What Causes Cardiac Arrest?
You might ponder over what causes cardiac arrest given the increasingly high occurrence rate of this condition. Cardiac arrest, also called a myocardial infarction, is known as a heart attack in non-technical terminology and is said to occur when heart muscles fail to beat in a coordinated manner. The article below will run by you the main causes of cardiac arrest.
Cardiac arrest is caused as a result of some preliminary diseases and conditions that in turn are caused by a few factors. Keep in mind that the factors below only increase the likely hood of a cardiac arrest and that the probability of occurrence is different for every individual. The three basic causes of a cardiac arrest are, Coronary heart disease, smoking and obesity.
Coronary Heart Disease is an ailment that affects the health of the coronary arteries in the heart. The heart is a bag of cardiac muscles and like all muscles; it too requires a supply of oxygen and nutrients. The coronary arteries are the blood vessels that do this job perfectly. Coronary heart disease occurs when these arteries become clogged and muscles cells die which may lead to abnormal heart rhythm; a characteristic of cardiac arrest.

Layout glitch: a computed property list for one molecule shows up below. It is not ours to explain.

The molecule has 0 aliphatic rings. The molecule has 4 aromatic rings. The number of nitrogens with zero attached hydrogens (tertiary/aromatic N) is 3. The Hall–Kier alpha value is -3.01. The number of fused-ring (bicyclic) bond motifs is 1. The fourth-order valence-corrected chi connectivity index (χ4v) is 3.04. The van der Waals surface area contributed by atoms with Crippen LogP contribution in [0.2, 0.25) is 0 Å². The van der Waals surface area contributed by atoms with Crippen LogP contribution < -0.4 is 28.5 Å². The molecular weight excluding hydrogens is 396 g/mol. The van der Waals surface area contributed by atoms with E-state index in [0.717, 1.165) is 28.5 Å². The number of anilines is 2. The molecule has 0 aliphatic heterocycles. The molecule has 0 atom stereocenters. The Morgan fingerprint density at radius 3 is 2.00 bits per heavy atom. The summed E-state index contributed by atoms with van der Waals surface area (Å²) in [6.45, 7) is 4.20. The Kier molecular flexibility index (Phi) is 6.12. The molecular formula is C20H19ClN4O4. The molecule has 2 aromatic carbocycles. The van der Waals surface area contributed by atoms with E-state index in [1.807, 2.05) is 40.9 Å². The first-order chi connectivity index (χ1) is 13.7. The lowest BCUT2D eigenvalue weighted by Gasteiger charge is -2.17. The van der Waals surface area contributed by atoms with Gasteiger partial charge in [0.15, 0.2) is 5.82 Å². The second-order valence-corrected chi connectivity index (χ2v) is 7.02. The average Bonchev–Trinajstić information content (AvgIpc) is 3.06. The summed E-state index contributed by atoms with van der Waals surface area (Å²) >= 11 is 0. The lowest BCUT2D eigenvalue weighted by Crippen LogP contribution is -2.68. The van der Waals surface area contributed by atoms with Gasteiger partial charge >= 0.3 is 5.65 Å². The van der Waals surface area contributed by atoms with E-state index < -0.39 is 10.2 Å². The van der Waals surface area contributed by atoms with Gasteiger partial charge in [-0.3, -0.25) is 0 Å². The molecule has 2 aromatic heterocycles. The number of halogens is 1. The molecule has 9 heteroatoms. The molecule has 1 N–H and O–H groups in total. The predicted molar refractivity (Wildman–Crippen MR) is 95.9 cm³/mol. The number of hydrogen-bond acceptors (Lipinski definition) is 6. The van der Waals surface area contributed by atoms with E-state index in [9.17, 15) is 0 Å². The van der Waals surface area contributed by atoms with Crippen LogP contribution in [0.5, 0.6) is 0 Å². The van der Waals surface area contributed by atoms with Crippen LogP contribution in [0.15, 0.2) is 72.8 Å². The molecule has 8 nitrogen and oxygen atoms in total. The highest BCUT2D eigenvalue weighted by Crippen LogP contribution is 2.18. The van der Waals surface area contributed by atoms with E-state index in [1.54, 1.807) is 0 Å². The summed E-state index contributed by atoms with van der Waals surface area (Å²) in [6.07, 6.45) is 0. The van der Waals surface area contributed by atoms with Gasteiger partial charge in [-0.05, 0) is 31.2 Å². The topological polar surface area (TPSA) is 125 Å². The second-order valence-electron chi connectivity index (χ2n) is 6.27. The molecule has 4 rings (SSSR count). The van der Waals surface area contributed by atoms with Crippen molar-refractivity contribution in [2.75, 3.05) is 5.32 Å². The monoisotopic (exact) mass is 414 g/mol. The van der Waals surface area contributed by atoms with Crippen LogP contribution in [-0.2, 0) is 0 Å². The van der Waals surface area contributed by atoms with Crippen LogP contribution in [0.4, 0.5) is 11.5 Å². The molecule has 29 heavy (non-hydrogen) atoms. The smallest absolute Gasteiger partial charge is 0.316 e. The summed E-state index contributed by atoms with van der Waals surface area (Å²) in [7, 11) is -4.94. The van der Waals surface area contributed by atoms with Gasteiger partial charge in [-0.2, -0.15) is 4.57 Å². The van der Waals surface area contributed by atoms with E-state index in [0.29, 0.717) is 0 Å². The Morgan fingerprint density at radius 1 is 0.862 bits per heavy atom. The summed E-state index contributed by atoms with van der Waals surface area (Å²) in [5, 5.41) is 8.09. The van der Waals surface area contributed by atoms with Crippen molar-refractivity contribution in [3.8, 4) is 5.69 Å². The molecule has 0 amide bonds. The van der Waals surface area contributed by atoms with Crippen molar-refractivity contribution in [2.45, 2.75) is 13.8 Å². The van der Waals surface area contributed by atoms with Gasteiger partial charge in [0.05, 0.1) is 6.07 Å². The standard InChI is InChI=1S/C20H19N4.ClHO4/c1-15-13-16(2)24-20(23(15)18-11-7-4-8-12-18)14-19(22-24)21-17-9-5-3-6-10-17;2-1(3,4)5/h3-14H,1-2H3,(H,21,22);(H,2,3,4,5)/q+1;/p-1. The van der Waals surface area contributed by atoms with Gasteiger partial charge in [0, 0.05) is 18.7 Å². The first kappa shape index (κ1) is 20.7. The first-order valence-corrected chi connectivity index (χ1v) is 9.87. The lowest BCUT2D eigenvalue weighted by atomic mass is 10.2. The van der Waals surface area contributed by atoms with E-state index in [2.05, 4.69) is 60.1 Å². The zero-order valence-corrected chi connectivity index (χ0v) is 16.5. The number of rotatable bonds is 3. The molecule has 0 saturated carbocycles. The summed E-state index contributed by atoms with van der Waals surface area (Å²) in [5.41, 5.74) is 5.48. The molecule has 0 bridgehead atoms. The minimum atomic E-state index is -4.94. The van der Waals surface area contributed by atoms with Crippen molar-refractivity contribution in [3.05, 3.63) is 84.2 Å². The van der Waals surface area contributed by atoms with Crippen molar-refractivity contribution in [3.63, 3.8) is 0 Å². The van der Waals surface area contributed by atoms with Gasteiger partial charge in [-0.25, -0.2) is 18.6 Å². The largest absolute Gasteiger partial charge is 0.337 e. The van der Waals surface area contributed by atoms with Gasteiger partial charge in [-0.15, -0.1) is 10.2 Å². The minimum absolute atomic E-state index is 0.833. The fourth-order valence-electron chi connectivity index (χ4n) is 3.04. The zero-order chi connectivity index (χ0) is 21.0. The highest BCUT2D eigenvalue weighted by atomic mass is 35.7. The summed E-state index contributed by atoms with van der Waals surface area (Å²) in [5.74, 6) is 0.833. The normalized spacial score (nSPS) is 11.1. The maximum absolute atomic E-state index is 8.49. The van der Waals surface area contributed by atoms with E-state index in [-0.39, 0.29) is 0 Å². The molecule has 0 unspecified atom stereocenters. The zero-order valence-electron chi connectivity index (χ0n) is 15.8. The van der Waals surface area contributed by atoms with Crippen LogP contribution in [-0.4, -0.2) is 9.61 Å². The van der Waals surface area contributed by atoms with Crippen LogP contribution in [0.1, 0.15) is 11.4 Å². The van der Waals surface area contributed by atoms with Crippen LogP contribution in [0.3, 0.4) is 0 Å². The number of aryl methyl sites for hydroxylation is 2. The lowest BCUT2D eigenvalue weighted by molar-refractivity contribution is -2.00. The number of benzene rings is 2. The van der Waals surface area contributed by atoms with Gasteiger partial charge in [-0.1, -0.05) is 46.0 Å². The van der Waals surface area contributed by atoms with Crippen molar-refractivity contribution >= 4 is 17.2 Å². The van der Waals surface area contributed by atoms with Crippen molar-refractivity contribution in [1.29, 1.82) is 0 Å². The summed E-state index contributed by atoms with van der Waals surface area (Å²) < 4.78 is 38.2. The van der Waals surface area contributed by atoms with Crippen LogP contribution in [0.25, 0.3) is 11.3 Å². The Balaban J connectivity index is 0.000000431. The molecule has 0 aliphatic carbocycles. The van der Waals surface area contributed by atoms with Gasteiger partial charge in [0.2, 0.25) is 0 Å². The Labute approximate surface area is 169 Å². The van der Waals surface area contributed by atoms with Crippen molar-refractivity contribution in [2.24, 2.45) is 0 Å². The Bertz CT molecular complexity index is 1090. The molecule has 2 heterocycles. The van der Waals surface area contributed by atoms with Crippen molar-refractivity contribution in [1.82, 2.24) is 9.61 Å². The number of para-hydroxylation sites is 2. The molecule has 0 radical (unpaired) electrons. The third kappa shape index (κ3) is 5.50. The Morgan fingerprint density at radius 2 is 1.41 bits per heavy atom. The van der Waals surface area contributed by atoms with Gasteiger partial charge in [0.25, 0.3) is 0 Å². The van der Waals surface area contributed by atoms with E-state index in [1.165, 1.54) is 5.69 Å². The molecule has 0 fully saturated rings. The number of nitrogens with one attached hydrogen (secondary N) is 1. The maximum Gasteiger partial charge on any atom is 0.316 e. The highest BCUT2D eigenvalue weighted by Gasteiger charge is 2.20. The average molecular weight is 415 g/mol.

Smoking has always been a factor that leads to a number of diseases and conditions. Cigarette smoke contains some harmful chemicals that on entering the body disrupt the normal chemical reactions going on. Chemicals in cigarette smoke lead to increased chances of arterial blockage and decreased oxygen carrying capacity of the blood. This not only pressurizes the heart to beat harder but also increases the chances of coronary heart disease. Both the latter and the former can lead to cardiac arrest.
Obesity is characterized by an increased body mass and a high cholesterol level. The former stimulates the heart to pump the blood harder so that it can reach all the cells in the body and the latter increases the chances of coronary heart diseases. Both these factors stress the heart so that the chances of a person undergoing cardiac arrest increase.